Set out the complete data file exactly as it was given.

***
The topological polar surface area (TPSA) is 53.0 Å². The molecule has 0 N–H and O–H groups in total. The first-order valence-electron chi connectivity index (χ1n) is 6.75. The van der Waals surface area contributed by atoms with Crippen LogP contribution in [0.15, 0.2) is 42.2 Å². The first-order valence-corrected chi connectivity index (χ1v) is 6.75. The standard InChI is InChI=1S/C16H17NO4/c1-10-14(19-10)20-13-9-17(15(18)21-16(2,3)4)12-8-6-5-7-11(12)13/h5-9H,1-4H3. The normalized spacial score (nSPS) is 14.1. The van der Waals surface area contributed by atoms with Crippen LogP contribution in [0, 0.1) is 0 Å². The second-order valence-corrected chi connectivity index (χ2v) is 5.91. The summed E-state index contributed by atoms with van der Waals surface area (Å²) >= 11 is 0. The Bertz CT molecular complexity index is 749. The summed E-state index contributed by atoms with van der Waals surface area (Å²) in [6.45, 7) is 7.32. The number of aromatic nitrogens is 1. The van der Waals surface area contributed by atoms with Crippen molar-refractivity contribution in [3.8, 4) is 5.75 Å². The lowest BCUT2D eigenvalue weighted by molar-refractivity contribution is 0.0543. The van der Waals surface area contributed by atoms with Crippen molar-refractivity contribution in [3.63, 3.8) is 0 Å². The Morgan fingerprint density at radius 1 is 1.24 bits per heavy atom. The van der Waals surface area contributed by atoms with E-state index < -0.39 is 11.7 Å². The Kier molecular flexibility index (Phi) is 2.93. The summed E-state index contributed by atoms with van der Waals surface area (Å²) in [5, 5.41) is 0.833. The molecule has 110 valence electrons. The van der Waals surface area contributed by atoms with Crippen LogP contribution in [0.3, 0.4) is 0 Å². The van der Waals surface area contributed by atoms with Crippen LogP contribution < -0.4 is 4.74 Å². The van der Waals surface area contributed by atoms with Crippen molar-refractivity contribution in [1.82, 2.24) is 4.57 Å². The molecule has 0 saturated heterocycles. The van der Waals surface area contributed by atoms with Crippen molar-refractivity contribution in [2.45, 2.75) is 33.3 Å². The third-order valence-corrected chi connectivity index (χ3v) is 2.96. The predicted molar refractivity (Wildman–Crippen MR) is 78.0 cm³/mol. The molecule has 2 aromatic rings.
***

The topological polar surface area (TPSA) is 53.0 Å². The molecule has 0 N–H and O–H groups in total. The first-order valence-electron chi connectivity index (χ1n) is 6.75. The van der Waals surface area contributed by atoms with Crippen LogP contribution in [0.15, 0.2) is 42.2 Å². The first-order valence-corrected chi connectivity index (χ1v) is 6.75. The standard InChI is InChI=1S/C16H17NO4/c1-10-14(19-10)20-13-9-17(15(18)21-16(2,3)4)12-8-6-5-7-11(12)13/h5-9H,1-4H3. The normalized spacial score (nSPS) is 14.1. The van der Waals surface area contributed by atoms with Crippen LogP contribution in [0, 0.1) is 0 Å². The second-order valence-corrected chi connectivity index (χ2v) is 5.91. The summed E-state index contributed by atoms with van der Waals surface area (Å²) >= 11 is 0. The Bertz CT molecular complexity index is 749. The summed E-state index contributed by atoms with van der Waals surface area (Å²) in [6.45, 7) is 7.32. The number of aromatic nitrogens is 1. The van der Waals surface area contributed by atoms with Crippen molar-refractivity contribution in [3.8, 4) is 5.75 Å². The lowest BCUT2D eigenvalue weighted by molar-refractivity contribution is 0.0543. The van der Waals surface area contributed by atoms with Crippen molar-refractivity contribution in [3.63, 3.8) is 0 Å². The Morgan fingerprint density at radius 1 is 1.24 bits per heavy atom. The van der Waals surface area contributed by atoms with E-state index < -0.39 is 11.7 Å². The Kier molecular flexibility index (Phi) is 2.93. The summed E-state index contributed by atoms with van der Waals surface area (Å²) in [5, 5.41) is 0.833. The molecule has 110 valence electrons. The van der Waals surface area contributed by atoms with Crippen LogP contribution in [0.3, 0.4) is 0 Å². The van der Waals surface area contributed by atoms with Crippen LogP contribution < -0.4 is 4.74 Å². The van der Waals surface area contributed by atoms with Crippen molar-refractivity contribution in [1.82, 2.24) is 4.57 Å². The molecule has 0 saturated heterocycles. The van der Waals surface area contributed by atoms with Crippen molar-refractivity contribution in [2.45, 2.75) is 33.3 Å². The third-order valence-corrected chi connectivity index (χ3v) is 2.96. The predicted molar refractivity (Wildman–Crippen MR) is 78.0 cm³/mol. The molecule has 2 aromatic rings.